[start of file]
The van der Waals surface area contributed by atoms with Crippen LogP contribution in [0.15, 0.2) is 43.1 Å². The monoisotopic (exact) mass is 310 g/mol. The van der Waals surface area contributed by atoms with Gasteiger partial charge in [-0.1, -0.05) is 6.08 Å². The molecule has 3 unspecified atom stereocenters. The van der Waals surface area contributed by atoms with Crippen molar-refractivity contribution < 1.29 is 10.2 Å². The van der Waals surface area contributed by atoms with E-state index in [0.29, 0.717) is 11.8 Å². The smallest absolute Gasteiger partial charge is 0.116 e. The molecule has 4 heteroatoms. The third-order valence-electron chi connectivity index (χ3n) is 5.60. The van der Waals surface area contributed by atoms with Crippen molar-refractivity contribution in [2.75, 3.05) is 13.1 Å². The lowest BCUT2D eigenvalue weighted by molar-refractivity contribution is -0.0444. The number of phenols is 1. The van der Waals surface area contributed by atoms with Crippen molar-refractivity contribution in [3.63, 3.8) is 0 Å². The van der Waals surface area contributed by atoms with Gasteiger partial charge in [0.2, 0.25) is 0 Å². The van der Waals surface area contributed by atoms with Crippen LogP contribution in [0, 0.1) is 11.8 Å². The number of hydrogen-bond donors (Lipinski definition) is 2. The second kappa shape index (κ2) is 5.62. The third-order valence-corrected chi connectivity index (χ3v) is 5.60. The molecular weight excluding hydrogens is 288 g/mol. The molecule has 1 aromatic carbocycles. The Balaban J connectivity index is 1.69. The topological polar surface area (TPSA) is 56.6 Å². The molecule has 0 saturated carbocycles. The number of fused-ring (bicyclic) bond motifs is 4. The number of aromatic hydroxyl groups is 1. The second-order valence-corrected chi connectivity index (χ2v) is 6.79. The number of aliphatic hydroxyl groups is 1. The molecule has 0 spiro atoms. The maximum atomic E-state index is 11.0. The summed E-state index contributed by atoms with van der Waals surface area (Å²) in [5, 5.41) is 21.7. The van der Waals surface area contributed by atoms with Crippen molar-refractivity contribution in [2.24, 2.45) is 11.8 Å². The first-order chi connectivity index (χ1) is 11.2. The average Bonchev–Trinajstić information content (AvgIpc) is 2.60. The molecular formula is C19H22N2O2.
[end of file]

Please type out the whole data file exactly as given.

The van der Waals surface area contributed by atoms with Crippen LogP contribution in [0.15, 0.2) is 43.1 Å². The monoisotopic (exact) mass is 310 g/mol. The van der Waals surface area contributed by atoms with Gasteiger partial charge in [-0.1, -0.05) is 6.08 Å². The molecule has 3 unspecified atom stereocenters. The van der Waals surface area contributed by atoms with Crippen molar-refractivity contribution < 1.29 is 10.2 Å². The van der Waals surface area contributed by atoms with E-state index in [0.29, 0.717) is 11.8 Å². The smallest absolute Gasteiger partial charge is 0.116 e. The molecule has 4 heteroatoms. The third-order valence-electron chi connectivity index (χ3n) is 5.60. The van der Waals surface area contributed by atoms with Crippen molar-refractivity contribution in [2.75, 3.05) is 13.1 Å². The lowest BCUT2D eigenvalue weighted by molar-refractivity contribution is -0.0444. The number of phenols is 1. The van der Waals surface area contributed by atoms with Crippen molar-refractivity contribution in [3.63, 3.8) is 0 Å². The van der Waals surface area contributed by atoms with Gasteiger partial charge in [0.2, 0.25) is 0 Å². The van der Waals surface area contributed by atoms with Crippen LogP contribution in [0, 0.1) is 11.8 Å². The number of hydrogen-bond donors (Lipinski definition) is 2. The second kappa shape index (κ2) is 5.62. The third-order valence-corrected chi connectivity index (χ3v) is 5.60. The molecular weight excluding hydrogens is 288 g/mol. The molecule has 1 aromatic carbocycles. The Balaban J connectivity index is 1.69. The topological polar surface area (TPSA) is 56.6 Å². The molecule has 0 saturated carbocycles. The number of fused-ring (bicyclic) bond motifs is 4. The number of aromatic hydroxyl groups is 1. The second-order valence-corrected chi connectivity index (χ2v) is 6.79. The number of aliphatic hydroxyl groups is 1. The molecule has 0 spiro atoms. The maximum atomic E-state index is 11.0. The summed E-state index contributed by atoms with van der Waals surface area (Å²) in [5, 5.41) is 21.7. The van der Waals surface area contributed by atoms with Crippen molar-refractivity contribution in [2.24, 2.45) is 11.8 Å². The first-order chi connectivity index (χ1) is 11.2. The average Bonchev–Trinajstić information content (AvgIpc) is 2.60. The molecular formula is C19H22N2O2.